The emphasis above is mine. RSN revenues are not considered to be “wholly related” to the business of baseball. While this seems odd, say advertisement for the Bruins is going well NESN, but sales for the Red Sox, are not. It is this commingling aspect that creates the shading between what is truly MLB related revenues and those outside of MLB related revenues.

    3. jkelly312 Says:

      The Cubs and the White Sox, along with the Blackhawks and Bulls all are part owners of Comcast Sports Network in Chicago.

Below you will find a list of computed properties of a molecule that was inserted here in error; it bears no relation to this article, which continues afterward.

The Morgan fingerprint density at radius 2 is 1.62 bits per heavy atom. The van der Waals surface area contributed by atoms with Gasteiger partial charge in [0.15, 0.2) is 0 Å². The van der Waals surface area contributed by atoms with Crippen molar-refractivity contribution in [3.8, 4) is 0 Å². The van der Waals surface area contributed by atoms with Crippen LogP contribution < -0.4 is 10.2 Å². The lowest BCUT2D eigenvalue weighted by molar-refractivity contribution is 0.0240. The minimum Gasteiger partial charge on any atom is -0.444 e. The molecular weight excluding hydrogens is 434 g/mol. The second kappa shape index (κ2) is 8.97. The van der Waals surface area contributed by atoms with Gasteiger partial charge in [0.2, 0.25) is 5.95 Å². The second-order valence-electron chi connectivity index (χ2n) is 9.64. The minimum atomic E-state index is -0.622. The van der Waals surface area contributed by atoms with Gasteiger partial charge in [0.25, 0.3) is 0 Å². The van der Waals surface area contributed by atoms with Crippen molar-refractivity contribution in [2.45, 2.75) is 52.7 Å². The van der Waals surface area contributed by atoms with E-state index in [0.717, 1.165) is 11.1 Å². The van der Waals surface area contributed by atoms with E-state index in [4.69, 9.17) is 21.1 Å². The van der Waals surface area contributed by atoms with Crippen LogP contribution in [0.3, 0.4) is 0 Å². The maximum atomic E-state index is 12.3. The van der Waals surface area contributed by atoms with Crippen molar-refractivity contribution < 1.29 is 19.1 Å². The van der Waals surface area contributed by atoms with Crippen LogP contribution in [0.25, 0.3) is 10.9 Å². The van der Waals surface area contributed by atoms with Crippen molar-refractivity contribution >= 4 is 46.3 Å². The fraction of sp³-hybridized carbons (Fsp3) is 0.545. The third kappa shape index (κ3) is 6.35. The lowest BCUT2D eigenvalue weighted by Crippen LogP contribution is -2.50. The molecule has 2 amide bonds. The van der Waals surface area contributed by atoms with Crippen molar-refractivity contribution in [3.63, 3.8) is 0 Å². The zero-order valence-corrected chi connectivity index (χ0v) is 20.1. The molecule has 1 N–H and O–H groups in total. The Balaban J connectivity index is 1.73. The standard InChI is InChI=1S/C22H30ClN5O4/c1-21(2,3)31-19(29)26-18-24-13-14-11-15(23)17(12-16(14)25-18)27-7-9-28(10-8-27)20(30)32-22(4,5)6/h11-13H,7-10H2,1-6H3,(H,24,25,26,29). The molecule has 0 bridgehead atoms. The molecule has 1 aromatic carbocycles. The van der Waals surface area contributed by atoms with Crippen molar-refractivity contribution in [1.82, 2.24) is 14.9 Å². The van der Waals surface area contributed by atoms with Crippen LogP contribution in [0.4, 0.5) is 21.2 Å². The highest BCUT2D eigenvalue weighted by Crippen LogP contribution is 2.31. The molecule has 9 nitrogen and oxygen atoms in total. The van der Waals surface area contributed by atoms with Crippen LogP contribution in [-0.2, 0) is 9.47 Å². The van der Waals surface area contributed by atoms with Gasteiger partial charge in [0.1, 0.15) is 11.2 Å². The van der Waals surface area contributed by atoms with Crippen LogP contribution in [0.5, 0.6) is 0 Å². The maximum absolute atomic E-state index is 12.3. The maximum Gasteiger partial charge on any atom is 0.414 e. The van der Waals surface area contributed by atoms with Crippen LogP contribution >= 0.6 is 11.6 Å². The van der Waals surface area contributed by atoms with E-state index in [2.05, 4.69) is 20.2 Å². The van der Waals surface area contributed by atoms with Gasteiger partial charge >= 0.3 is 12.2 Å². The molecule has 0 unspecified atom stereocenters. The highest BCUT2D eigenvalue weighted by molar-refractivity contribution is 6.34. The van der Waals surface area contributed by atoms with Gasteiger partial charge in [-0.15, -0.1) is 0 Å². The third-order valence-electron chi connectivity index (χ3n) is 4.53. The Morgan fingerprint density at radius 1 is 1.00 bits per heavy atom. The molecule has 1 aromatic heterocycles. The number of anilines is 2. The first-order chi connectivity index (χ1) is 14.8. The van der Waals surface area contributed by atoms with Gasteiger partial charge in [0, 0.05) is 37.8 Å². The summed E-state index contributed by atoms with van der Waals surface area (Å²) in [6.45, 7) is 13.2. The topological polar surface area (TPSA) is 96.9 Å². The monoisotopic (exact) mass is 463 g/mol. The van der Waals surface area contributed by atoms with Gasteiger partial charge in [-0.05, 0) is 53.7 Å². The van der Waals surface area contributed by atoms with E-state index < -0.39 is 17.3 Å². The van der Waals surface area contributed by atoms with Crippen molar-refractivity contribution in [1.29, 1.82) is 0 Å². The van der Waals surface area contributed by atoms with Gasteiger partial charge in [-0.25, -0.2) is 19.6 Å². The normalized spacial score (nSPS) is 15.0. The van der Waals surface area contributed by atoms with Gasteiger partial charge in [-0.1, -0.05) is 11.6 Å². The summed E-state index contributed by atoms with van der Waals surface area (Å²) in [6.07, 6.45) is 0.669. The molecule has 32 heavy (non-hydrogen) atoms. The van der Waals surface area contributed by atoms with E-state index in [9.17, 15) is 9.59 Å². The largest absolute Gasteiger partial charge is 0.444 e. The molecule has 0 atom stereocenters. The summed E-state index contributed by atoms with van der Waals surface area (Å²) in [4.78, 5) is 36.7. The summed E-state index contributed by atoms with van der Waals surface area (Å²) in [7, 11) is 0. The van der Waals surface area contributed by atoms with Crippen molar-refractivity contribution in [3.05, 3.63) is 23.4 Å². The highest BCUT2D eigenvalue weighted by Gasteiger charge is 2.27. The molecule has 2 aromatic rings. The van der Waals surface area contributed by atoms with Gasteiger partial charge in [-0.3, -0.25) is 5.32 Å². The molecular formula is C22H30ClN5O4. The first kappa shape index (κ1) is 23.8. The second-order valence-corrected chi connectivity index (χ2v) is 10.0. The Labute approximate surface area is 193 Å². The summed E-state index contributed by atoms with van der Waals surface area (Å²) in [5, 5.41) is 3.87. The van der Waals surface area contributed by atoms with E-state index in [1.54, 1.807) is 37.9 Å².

4. dbvader Says:

      A few years back when the current CBA was being negotiated, the owners published a spreadsheet with team revenues and expenses. (It may have been the blue-ribbon report.) Among other things that raised an eyebrow (like Pohlad having interest payments on the Twins, which he had bought for under $100 M 20 years ago while he is or is close to being a billionaire and an owner of a regional bank) was the absurdly low television revenue that the Dodgers received. Of course, the team was owned by the Fox. The same thing is going on with the Red Sox. The owners claim poverty regarding the team, but are raking it in off of NESN.

    5. maury Says:

      True on the graphs from the Blue Ribbon Panel. If you have Acrobat Reader, you can read click to read The Blue Ribbon Panel Report (PDF)

    6. maury Says:

      Table updated with Comcast SportsNet Philadelphia and Comcast SportsNet Chicago added